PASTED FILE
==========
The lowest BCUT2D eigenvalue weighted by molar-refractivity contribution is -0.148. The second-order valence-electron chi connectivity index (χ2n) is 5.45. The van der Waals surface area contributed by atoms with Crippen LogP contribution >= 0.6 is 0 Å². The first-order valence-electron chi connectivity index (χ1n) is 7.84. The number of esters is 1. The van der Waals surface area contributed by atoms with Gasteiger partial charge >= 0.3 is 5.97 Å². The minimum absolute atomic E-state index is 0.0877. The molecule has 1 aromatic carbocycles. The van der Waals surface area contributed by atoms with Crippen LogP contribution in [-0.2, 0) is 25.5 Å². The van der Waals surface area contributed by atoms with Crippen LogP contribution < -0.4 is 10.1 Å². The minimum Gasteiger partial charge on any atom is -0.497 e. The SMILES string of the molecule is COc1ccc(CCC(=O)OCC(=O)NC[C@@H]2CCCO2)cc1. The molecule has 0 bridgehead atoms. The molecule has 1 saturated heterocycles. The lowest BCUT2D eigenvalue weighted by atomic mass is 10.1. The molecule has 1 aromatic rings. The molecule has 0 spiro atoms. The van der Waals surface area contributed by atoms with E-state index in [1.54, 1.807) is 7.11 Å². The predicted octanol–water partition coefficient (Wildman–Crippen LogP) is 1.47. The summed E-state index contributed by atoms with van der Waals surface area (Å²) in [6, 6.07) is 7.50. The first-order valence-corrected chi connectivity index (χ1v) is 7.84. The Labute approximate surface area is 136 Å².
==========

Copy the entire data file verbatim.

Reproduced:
The lowest BCUT2D eigenvalue weighted by molar-refractivity contribution is -0.148. The second-order valence-electron chi connectivity index (χ2n) is 5.45. The van der Waals surface area contributed by atoms with Crippen LogP contribution >= 0.6 is 0 Å². The first-order valence-electron chi connectivity index (χ1n) is 7.84. The number of esters is 1. The van der Waals surface area contributed by atoms with Gasteiger partial charge >= 0.3 is 5.97 Å². The minimum absolute atomic E-state index is 0.0877. The molecule has 1 aromatic carbocycles. The van der Waals surface area contributed by atoms with Crippen LogP contribution in [-0.2, 0) is 25.5 Å². The van der Waals surface area contributed by atoms with Crippen LogP contribution < -0.4 is 10.1 Å². The minimum Gasteiger partial charge on any atom is -0.497 e. The SMILES string of the molecule is COc1ccc(CCC(=O)OCC(=O)NC[C@@H]2CCCO2)cc1. The molecule has 0 bridgehead atoms. The molecule has 1 saturated heterocycles. The lowest BCUT2D eigenvalue weighted by atomic mass is 10.1. The molecule has 1 aromatic rings. The molecule has 0 spiro atoms. The van der Waals surface area contributed by atoms with E-state index in [1.54, 1.807) is 7.11 Å². The predicted octanol–water partition coefficient (Wildman–Crippen LogP) is 1.47. The summed E-state index contributed by atoms with van der Waals surface area (Å²) in [6, 6.07) is 7.50. The first-order valence-corrected chi connectivity index (χ1v) is 7.84. The Labute approximate surface area is 136 Å².